Bethel Bicycle’s Hybrid Bike
If you have noticed, all season Bethel Bicycle’s special message board has “tweeted” about their hybrid bikes. I finally stopped in to see what the bikes look like. They are not electrically-powered bikes with solar panels and small gas engines. They are Schwinn bikes that have combined all the good features everyday bikers want – in contrast to the racing bikes, mountain bikes, etc., that are designed for a special purpose. The hybrid has tires that are fatter than the racers skinny tires but not as fat as mountain bike tires. The handle bars are higher relative to the seat so riders don’t have to crouch over the handle bars with their butt higher than their shoulders. And like your grandmother’s bike the hybrid has fenders and a rear carrier. In a word, the bike design’s goal is comfort. Stop in at Bethel Bicycle and try one out.
Lincoln Street shopping
Last week two new mobile vendors were testing the Lincoln Street market. A couple from Upton, Ed Bennett and Nancy Thew, doing business as Northern Lights Farm offered fruit spreads, crochet items, postcards and printed business accessories. Nancy Thew is the owner of this business.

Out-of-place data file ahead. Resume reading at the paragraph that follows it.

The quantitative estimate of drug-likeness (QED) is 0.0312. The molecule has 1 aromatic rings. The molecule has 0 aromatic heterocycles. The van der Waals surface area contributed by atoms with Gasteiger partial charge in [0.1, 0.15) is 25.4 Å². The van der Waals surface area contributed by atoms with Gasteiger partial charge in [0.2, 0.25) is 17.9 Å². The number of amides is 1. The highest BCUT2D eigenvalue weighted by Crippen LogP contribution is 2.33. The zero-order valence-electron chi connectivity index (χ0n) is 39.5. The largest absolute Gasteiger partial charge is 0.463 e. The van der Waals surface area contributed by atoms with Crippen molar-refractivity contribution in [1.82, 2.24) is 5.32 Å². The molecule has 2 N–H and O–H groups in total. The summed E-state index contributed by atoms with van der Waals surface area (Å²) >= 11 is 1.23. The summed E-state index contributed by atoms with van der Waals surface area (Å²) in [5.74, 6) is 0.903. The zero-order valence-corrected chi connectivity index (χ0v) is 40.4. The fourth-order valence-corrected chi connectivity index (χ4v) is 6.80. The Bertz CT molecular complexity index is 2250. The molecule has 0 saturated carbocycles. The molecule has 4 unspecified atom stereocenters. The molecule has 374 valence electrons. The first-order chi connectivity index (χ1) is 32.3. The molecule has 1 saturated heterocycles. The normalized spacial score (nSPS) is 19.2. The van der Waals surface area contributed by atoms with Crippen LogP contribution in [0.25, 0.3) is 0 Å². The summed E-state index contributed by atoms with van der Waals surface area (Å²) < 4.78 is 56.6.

The second party had set up a modern chuck wagon with hot dogs, kielbasa, and jalapeno and cheese smoked sausage with drinks and chips. Wait till next week for me to get her name.
New pieces for Sunday River history
For the dozens anxiously waiting for news on Sunday River history’s progress –
Early this summer Randy Bennett received an 84-page manuscript from researcher Howard Kaepplein which include many details about Benjamin Barker’s arrival in Sudbury Canada thence to that unnamed river in 1780. An amusing story fragment is: Benjamin Barker arrived at Fryeburg from Methuen, Mass., after going down the Merrick River, up the Atlantic to Saco then up the Saco River to Fryeburg. He got there to find that his contact, James Swan, had left Fryeburg for Sudbury Canada. Swan advised Barker to follow him because Swan thought that Fryeburg was getting too crowded. Swan’s message also told Barker that it is only 30 miles and if you walk quickly you can make it in a day.
Other material that is new to the collection includes the story of how Outward Bound was established in Sunday River – courtesy of Jeff Parsons. Profiles of Julia Fleet, Floyd Verrill and Eva Jackson Bacon were found in the 1980 Citizen. Barbara Honkala sent me a detailed profile of Charles Hastings and Suzi Harrington has opened the door to the history of the Eames-Philbrook-Roberts-Harrington farm. To see what has been done so far, web search (Google, etc.) to quickly find Brief History of Sunday River Valley or go to the Bethel Journals home page.
For photos that accompany this week’s Bethel column go to – www.thebetheljournals.info – and click Weekly News.